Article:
Women is...: Tips on Bridging the Cultural Divide

Tips on Bridging the Cultural Divide

# Get in touch with his family before the first big meeting, especially if it's planned for a big holiday. Holidays are emotional times for many families, and therefore not the best time to spring big issues. Getting together for a lunch or dinner date, or for a play or other cultural event can provide a chance to get to know one another a bit under more relaxed conditions.

# Recognize the importance of an ally. As in the case of Linda and Alan, one parent who is accepting of your relationship can ease the fears of the others. Parents may be more accepting if the "seal of approval" comes from one of their own peer group, or because they don't want to be seen as the "unenlightened ones" in the equation.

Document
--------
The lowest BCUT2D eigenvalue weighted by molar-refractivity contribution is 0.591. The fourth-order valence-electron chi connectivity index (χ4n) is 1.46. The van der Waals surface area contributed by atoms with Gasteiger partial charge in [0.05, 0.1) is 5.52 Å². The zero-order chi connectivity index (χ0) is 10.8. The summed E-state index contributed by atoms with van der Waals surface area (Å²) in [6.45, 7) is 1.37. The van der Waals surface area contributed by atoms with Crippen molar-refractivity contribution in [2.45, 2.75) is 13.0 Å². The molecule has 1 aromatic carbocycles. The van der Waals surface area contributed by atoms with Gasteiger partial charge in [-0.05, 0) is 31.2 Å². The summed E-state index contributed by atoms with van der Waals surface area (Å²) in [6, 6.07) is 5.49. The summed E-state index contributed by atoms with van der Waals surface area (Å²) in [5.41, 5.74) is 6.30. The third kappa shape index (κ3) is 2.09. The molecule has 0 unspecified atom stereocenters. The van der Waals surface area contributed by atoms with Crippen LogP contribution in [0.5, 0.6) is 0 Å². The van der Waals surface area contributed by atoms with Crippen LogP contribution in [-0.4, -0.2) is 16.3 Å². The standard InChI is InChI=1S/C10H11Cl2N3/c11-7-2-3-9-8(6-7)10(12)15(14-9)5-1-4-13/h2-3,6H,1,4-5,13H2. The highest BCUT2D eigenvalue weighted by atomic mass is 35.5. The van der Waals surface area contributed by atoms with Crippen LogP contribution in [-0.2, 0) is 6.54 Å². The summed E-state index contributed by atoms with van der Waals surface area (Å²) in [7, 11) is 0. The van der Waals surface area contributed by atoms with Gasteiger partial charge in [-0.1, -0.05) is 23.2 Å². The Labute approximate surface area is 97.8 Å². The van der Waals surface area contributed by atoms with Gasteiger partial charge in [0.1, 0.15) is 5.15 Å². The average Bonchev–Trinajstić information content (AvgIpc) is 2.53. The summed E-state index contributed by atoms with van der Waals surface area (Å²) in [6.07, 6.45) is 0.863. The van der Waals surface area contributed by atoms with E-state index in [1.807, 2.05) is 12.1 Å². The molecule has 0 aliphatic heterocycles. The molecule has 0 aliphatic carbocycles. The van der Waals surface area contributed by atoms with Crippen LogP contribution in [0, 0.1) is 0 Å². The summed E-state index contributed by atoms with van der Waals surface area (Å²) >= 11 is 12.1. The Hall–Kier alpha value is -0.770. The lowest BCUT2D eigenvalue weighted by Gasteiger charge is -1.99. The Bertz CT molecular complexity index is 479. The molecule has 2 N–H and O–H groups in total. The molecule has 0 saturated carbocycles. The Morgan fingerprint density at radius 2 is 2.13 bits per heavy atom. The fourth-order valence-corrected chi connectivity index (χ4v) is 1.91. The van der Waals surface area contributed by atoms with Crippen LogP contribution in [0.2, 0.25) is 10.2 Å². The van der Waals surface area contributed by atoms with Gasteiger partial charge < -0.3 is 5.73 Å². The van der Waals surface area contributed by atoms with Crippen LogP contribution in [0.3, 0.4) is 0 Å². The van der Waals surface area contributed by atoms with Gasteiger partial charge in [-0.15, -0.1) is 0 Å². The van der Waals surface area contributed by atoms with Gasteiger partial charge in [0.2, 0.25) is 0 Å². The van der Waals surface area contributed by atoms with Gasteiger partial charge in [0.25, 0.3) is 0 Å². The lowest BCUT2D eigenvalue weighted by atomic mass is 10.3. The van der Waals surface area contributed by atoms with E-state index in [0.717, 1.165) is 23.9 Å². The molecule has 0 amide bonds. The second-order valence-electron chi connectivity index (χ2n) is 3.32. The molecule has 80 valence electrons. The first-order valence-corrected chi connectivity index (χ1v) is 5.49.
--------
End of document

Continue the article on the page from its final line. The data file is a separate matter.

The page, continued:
# As Melissa Mertz discovered, it's important to discuss why rituals and cultures are so important to us. Tell your partner that Easter dinner makes you feel like an important part of your family, since it's something you've always shared, rather than simply insisting on attending.

# Focus on building your own rituals and experiences together. These are the ones you'll treasure in the years to come. Bringing other family members into these events may even lead them to have more respect for your relationship.